National Conference on Residential Treatment of Children with Substance Abuse Cites Varied "Success" Rates and Definitions Across Spectrum of Data Sources

National conference on expanding and improving substance abuse treatment for children in residential care

Staff at Bonnie Brae, a residential treatment center for adolescent boys who have been neglected, abused or abandoned (located in Liberty Corner, N.J.), organized a conference of representatives from leading residential treatment providers to identify best practices for the treatment of emotionally disturbed and substance-abusing youth.

The meeting, titled "National Conference on Residential Center Treatment Outcomes," was held November 4–5, 2004 in Basking Ridge, N.J.

Key Results

  • Representatives from 17 institutions attended the meeting, including university researchers, residential treatment center providers and leaders of organizations concerned with the mental health and welfare of youth.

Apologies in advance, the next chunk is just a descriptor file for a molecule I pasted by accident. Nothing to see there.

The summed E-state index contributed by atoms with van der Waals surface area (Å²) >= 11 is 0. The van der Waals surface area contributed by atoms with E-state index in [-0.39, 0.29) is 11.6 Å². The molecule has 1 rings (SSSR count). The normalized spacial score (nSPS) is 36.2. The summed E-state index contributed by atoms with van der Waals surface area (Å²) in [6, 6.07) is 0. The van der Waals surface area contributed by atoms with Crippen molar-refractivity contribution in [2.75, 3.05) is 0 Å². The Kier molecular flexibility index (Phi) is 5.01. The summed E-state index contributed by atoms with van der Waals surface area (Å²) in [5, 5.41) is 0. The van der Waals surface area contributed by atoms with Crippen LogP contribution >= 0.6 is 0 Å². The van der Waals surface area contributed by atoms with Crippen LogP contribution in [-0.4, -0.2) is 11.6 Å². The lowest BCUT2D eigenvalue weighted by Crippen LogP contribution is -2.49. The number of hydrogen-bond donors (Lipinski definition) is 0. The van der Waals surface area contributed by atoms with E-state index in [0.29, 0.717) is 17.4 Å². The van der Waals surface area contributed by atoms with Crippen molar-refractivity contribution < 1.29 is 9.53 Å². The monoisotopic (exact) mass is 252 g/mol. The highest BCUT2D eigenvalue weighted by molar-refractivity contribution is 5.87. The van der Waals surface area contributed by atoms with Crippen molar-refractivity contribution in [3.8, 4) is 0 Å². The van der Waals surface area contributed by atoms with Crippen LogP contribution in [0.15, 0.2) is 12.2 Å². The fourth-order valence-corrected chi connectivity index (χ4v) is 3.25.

• Researchers presented outcomes data on youth treated in residential treatment centers. Data came from two national data collection efforts, one state-wide endeavor, three university studies and 10 individual agency and treatment center data collection projects. All of the data sets were aggregated in order to:

    • Assess the "success" of residential treatment centers nationally.
    • Understand the status of data collection efforts in residential treatment centers.

    In all, approximately 12,262 children were represented in the aggregate data set.

Key Findings

  • Conference organizers reported findings from the meeting in a report: Outcomes—Why We Collect Them, What Do they Mean and Where Do We Go From Here: A Report of the Findings of the National Conference on Residential Treatment Outcomes.

    • Data collection is both varied and inconsistent among agencies and treatment centers nationally.
    • Treatment "success" rates vary across the spectrum of data sources.
    • Differing treatment success rates can be explained in part, by the differing definitions of "success" used.

Key Conclusions

  • The disparate nature of the data collected causes problems in the analyses across all agencies.

  • Common definitions of success would be helpful to more fully identify and compare success rates.

  • A short list of common variables should be identified, collected and tracked across all agencies and treatment centers so that benchmarks can be determined and improvements can be based on reliable and valid data.

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